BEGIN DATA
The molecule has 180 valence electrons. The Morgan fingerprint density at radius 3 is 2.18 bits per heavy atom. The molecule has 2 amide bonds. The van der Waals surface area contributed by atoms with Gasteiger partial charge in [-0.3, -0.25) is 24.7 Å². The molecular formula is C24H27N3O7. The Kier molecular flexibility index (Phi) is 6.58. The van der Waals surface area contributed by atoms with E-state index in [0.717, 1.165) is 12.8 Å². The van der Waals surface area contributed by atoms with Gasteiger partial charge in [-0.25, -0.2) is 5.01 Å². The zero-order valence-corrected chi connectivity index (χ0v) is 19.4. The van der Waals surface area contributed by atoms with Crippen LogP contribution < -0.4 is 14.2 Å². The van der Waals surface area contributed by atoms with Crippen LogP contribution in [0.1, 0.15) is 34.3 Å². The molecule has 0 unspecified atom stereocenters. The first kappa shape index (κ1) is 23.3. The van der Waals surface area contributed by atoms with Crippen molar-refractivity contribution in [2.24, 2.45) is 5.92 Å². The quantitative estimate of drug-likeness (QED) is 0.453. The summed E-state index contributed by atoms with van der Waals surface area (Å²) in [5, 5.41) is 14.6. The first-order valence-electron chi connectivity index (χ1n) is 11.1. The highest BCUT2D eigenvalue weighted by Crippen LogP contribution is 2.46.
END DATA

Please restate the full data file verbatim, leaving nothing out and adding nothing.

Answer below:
The molecule has 180 valence electrons. The Morgan fingerprint density at radius 3 is 2.18 bits per heavy atom. The molecule has 2 amide bonds. The van der Waals surface area contributed by atoms with Gasteiger partial charge in [-0.3, -0.25) is 24.7 Å². The molecular formula is C24H27N3O7. The Kier molecular flexibility index (Phi) is 6.58. The van der Waals surface area contributed by atoms with E-state index in [0.717, 1.165) is 12.8 Å². The van der Waals surface area contributed by atoms with Gasteiger partial charge in [-0.25, -0.2) is 5.01 Å². The zero-order valence-corrected chi connectivity index (χ0v) is 19.4. The van der Waals surface area contributed by atoms with Crippen LogP contribution < -0.4 is 14.2 Å². The van der Waals surface area contributed by atoms with Crippen LogP contribution in [0.1, 0.15) is 34.3 Å². The molecule has 0 unspecified atom stereocenters. The first kappa shape index (κ1) is 23.3. The van der Waals surface area contributed by atoms with Crippen molar-refractivity contribution in [2.24, 2.45) is 5.92 Å². The quantitative estimate of drug-likeness (QED) is 0.453. The summed E-state index contributed by atoms with van der Waals surface area (Å²) in [5, 5.41) is 14.6. The first-order valence-electron chi connectivity index (χ1n) is 11.1. The highest BCUT2D eigenvalue weighted by Crippen LogP contribution is 2.46.